Dec 192013
 

The Oil and Gas (O&G) industry, especially its so-called “upstream” segment, exploration and production (or going from the rock to the pipeline), is totally based on data. A seismic survey may collect petabytes of acoustic signals. Increasingly, when wells are drilled, sensors are inserted in them, and these sensors collect data for the next 30 years of production. Two completely different applications, but in both cases they result in masses of data. O&G’s dependency on data began decades ago when the Schlumberger brothers invented the “electric log” in 1926. And yet, this sector has been one of the most conservative, even lagging, adopters of modern modeling and management techniques for both information and processes.

Over the next several years – but it may take until 2020 – we will see this change. It will not result from a sudden waking up of O&G executives, who typically have no IT background and do not consider their top IT person to be a peer in the C-suite. It will instead result from a combination of forces that give them no choice:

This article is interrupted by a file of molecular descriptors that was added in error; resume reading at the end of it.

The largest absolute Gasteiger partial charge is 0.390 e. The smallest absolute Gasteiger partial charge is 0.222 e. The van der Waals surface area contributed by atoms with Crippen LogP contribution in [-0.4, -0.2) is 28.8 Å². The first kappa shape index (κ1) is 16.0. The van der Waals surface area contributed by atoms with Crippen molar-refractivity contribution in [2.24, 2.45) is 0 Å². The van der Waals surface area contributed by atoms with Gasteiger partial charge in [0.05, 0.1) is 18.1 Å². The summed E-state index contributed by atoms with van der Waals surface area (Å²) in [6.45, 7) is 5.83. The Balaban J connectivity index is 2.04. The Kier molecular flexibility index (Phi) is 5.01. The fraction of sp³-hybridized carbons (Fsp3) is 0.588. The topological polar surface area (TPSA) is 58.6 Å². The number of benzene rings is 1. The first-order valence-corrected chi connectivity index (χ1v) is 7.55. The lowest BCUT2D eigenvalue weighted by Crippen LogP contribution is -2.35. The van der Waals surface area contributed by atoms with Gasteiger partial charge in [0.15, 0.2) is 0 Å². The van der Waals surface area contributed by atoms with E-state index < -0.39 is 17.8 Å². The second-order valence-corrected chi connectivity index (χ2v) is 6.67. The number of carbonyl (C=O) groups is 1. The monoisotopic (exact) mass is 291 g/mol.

1. Some problems are getting too big for a single company to solve. Integrated and more secure processes, both inside and across companies, will just not be possible without ways to exchange information that has solid semantic underpinning (ontologies, metadata models, etc.).
  2. Regulators will demand certain reports on risk and mitigation procedures, as they are doing in the finance industry, among others. They won’t be able to accept and process the information if it is in plain English, or if each company delivers it in a different proprietary format.

The only solution will be to adopt standards such as the Business Process Model and Notation (BPMN), Decision Modeling Notation (DMN), XML Metadata Interchange (XMI), and others. If you are in the O&G industry, start learning about these standards, develop some business cases, and begin developing some models, even if it is just intially for intra-company sharing.

[Editor’s Note: This post is part of the annual “Cutter Predicts …” series.]

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